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More Farmer's Market

Chicken on the grill

chicken.JPG

Inside view of the big kettle corn vat- he does about 50 to 75 pounds of seed at this small market- every little kid is clutching a bag

kettlecorn.JPG

The most unusual mandarins I have ever seen. They are really bumpy. The flesh is a deep orange, firm, and very sweet. I think I prefer a bit more tang in mine, but I can see these as a hit

mandarins.JPG

I picked up some opaka from this fish vendor

fish.JPG

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And more FM

These guys are so charming - their comments are peppered with French words - one would buy from them without tasting the product. Their product is fresh and lively and lovely. I could live off an assortment of it in the summer along with fresh corn and tomatoes.

babaguy.JPGbabaproduct.JPG

I could smell these deep red strawberries from several stands away

berries.JPG

This stand sells citrus and specializes in large bags of juice oranges. They are at the edge of the market so that people can just drive up and have them loaded into their cars

oranges.JPG

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This is another of my favorite stands. The young woman is very enthusiastic about their produce. A few years ago she got me started on cooking fat green beans until just tender in salted water and dipping them in mayo mixed with a bit of soy. Her grandmother served them to the kids as a snack. The beans are not trimmed so the water does not seep in. Clever, simple and delicious. In the first shot she is trying to whisk a stray plastic bag away so as not to detract from the vegetables.

sweetie.JPG

sweetie2.JPG

This stand has a fantastically fresh and varied selection of produce focusing on "Asian" ingredients. They farm in Fresno and came down to Los Angeles early yesterday for the Torrance Farmers Market, and stay the second day for this one. That is one long drive. I am in awe of the hard work these farmers do.

Asian1.JPG

Asian2.JPG

Asian3.JPG

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I plucked off some wild fennel the other day on a walk and that scent memory has been haunting me. I kept thinking about the fennel fronds with seafood. Since I picked up some fish at the farmer's market, I decided to stop at a trail well off the road and gather some for tonight.

fennel.JPG

I also stopped to get a shot of one of the big old avocado trees in the 'hood

bigavo.JPG

And here is the haul from the market

haul.JPG

The list is green garlic (kinda mature- I missed the baby ones), green onions, little beets with their tops, cauliflower, fava beans (also on the mature side), a bag of baby kale, Japanese cucumbers, a container of taboulie from the cute guys, as well as something they called a layered dip consisting of feta, sun dried tomato, pesto made with walnuts, parsley, basil, oregano and olive oil. It is really good.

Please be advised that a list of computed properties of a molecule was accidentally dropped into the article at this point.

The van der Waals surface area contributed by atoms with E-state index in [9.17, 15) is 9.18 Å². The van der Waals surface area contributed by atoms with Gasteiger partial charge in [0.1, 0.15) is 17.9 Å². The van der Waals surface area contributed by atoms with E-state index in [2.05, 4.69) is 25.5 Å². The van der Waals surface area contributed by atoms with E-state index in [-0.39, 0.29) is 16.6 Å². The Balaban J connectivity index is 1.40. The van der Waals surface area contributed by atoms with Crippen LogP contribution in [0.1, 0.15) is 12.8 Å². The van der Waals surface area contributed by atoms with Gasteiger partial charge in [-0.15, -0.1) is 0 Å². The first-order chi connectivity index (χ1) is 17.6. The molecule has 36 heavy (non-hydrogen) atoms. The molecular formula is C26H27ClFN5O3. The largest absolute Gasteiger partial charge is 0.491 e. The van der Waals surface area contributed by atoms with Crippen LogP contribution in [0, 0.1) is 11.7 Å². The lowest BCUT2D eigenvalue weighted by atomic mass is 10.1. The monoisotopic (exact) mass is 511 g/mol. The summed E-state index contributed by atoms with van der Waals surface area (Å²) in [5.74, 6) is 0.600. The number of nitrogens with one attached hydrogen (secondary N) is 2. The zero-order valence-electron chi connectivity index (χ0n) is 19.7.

I have been munching on tastes of the taboulie (very fresh, light and heavily weighted on the parsley end), and the "dip" with some broken bits of baked pita. I will admit to also picking up a passion iced tea from Starbucks to carry me through the outing.

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Thanks for the therapeutic trip to the market, from chilly, grey Chicago. Those greens and daikon from the Asian farmers look amazing. :wub:

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Thanks for the therapeutic trip to the market, from chilly, grey Chicago. Those greens and daikon from the Asian farmers look amazing. :wub:

The greens really are wonderful. I have to rein myself in at the market. That is one of the things I wanted to discuss on this blog - using what you buy. There was a time when I would come home with so much produce that there was no way to use it to good effect before it lost its vitality. Today I am committed to using everything I purchase. I will be posting a list of my proposed dishes in a bit. I usually cook or prep everything within a day or two. A super fresh well cooked vegetable reheated is better to me than a geriatric vegetable prepped well past its prime. PLUS - there will a farmstand to visit in the next day or two, as well as some vibrant produce at some Asian markets.

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The first teaser shot showed iced tea in a vintage pitcher so I thought I would address my iced tea. It is my all day beverage. Several years ago I picked up a brewing method from a friend that is simple and works for me. I nuke a cup of water in a pyrex measuring cup and then add 4 to 6 tea bags, depending on the type. Today I used 3 bags of the Safeway brand black tea and 2 of Bigelow Perfect Peach. I let it steep for a few minutes, again depending on the tea, pour into the pitcher and fill with water from the tap. As summer approaches I will have different flavors going in pitchers. Anyone an iced tea fiend?